Community Vision for Education of Children
By | Amy Ferrell, PhD
Education is the process of becoming ourselves. On this journey of becoming, individuals come into contact with the inner sacredness that affirms their supreme worth, doing so in community through the driving force of love (hooks, 2012; Vanier, 2008). The group fosters each
person’s agency with intentional negotiations of power, affording all the gifts of freedom necessary to move through liminal borders of opportunity for growth. Story matters, and no story is finished. In community, everyone belongs, just as in Dr. Martin Luther King Jr.’s idea of the beloved community, where power lies at the intersection of justice and love.
Yet, as the voices in the article attest, these key components of education—supreme worth, love, freedom, justice, and community—are severely lacking for many who enter into the schooling system. Instead of dynamic movement in and out of spaces that show the individual agency of each child, forced movement works as a mechanism for control over the bodies of children, fracturing sacred bonds of relationship and each child’s discovery of themselves. Highways replace houses, and markets displace people. Schools, which once served as markers of cultural history by those who formerly shared proximity, now disintegrate into the pockets of reformers and developers.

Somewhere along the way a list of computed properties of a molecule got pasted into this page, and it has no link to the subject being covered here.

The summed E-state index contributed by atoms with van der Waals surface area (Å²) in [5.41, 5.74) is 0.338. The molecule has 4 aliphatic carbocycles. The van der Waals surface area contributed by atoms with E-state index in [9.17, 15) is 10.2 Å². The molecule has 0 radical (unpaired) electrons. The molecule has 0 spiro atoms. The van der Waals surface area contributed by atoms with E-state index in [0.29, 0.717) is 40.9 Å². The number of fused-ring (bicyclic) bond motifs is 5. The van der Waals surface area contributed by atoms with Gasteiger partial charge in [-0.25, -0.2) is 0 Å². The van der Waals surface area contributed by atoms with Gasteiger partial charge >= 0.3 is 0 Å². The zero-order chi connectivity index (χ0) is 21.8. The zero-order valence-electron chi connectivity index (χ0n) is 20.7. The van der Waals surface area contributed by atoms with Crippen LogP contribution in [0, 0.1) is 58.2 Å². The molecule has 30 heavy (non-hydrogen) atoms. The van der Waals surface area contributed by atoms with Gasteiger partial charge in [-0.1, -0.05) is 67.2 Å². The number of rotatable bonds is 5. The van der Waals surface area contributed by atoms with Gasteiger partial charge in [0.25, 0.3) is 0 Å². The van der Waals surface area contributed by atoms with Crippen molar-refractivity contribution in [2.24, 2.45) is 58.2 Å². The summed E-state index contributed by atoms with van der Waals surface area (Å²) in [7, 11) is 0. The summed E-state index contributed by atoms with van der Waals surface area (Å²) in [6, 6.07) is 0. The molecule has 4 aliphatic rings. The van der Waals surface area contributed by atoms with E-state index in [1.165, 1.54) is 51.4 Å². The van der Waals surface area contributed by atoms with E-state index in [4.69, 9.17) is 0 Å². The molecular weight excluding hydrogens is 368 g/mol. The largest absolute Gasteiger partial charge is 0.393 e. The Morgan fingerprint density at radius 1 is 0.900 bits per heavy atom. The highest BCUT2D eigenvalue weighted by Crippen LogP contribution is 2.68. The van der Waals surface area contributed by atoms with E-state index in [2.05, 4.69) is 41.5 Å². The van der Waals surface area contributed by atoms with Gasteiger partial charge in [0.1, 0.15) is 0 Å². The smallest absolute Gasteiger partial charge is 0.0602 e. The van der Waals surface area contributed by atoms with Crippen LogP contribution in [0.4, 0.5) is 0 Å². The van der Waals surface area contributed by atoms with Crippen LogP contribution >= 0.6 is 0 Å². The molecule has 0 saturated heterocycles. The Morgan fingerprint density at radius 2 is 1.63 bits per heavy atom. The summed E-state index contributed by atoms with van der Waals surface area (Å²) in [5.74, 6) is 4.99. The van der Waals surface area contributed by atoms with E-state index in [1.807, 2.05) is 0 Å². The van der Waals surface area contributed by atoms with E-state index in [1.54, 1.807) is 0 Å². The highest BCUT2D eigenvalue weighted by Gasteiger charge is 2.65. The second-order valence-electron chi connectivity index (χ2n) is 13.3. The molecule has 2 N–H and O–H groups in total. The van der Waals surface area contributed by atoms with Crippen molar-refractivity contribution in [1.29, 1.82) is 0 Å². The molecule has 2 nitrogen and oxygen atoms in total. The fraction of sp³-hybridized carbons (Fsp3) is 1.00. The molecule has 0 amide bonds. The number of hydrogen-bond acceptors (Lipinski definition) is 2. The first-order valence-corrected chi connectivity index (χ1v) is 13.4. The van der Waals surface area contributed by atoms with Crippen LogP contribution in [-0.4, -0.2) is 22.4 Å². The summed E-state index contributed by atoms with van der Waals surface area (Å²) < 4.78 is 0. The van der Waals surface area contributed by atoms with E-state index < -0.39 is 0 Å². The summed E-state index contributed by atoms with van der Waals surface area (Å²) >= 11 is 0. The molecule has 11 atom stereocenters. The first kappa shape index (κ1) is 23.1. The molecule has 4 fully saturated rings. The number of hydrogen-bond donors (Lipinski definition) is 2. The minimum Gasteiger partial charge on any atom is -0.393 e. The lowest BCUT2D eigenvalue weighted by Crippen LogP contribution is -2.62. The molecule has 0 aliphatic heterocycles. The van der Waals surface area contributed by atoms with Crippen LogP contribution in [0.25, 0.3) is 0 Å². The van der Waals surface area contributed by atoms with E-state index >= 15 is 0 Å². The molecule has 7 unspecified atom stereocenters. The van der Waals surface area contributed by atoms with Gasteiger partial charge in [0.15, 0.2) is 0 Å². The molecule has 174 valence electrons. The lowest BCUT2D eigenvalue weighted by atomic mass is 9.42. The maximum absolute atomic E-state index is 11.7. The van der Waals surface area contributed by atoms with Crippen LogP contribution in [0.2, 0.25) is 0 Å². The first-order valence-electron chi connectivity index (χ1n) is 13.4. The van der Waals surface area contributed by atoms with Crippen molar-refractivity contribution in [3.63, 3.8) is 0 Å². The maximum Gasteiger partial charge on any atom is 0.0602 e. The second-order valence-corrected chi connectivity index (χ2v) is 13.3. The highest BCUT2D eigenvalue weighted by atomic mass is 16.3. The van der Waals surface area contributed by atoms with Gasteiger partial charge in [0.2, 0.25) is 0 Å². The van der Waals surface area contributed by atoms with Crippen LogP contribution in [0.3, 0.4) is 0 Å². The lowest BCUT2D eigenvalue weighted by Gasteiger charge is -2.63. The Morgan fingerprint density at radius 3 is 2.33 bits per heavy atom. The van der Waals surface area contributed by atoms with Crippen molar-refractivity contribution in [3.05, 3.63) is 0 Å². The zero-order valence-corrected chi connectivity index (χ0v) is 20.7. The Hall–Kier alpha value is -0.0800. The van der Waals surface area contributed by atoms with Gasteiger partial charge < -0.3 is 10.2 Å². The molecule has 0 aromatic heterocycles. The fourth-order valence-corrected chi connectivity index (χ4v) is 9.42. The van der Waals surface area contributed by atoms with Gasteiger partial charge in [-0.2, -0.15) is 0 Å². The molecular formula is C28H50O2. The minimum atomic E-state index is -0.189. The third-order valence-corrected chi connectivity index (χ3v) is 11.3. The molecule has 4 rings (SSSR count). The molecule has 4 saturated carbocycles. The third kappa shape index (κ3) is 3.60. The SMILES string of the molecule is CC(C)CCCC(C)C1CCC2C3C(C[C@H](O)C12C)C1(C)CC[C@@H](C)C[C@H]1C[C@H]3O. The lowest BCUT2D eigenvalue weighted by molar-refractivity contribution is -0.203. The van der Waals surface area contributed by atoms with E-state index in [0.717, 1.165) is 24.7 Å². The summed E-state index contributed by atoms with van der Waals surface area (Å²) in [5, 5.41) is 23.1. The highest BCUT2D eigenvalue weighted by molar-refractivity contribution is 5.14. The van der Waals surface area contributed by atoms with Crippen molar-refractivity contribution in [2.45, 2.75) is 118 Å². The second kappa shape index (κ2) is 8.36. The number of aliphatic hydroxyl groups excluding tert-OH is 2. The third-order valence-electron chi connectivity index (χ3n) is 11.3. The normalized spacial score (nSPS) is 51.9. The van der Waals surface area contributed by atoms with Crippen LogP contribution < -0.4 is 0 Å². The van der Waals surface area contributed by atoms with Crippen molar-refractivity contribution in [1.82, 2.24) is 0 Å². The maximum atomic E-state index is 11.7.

For people of color and other marginalized social identities, access to equitable educational systems often means entry into an unwelcome and dangerous space (Baldwin, 1963). Contemporary stories of Denver families echo the century-old stories of sociologist W.E.B. Du Bois (1903), especially the story of John, whose Black community viewed his educational aspiration as a border of opportunity, while the local white community discouraged it, saying, “It’ll spoil him – ruin him” (p. 230). Borders of inadequacy that restrict the educational process of becoming oneself ultimately result in the pain of rejection that accompanies separation. Chicana scholar Gloria Anzaldúa (1987) describes the struggle toward wholeness when social life is persistently organized into hierarchical divisions of identities.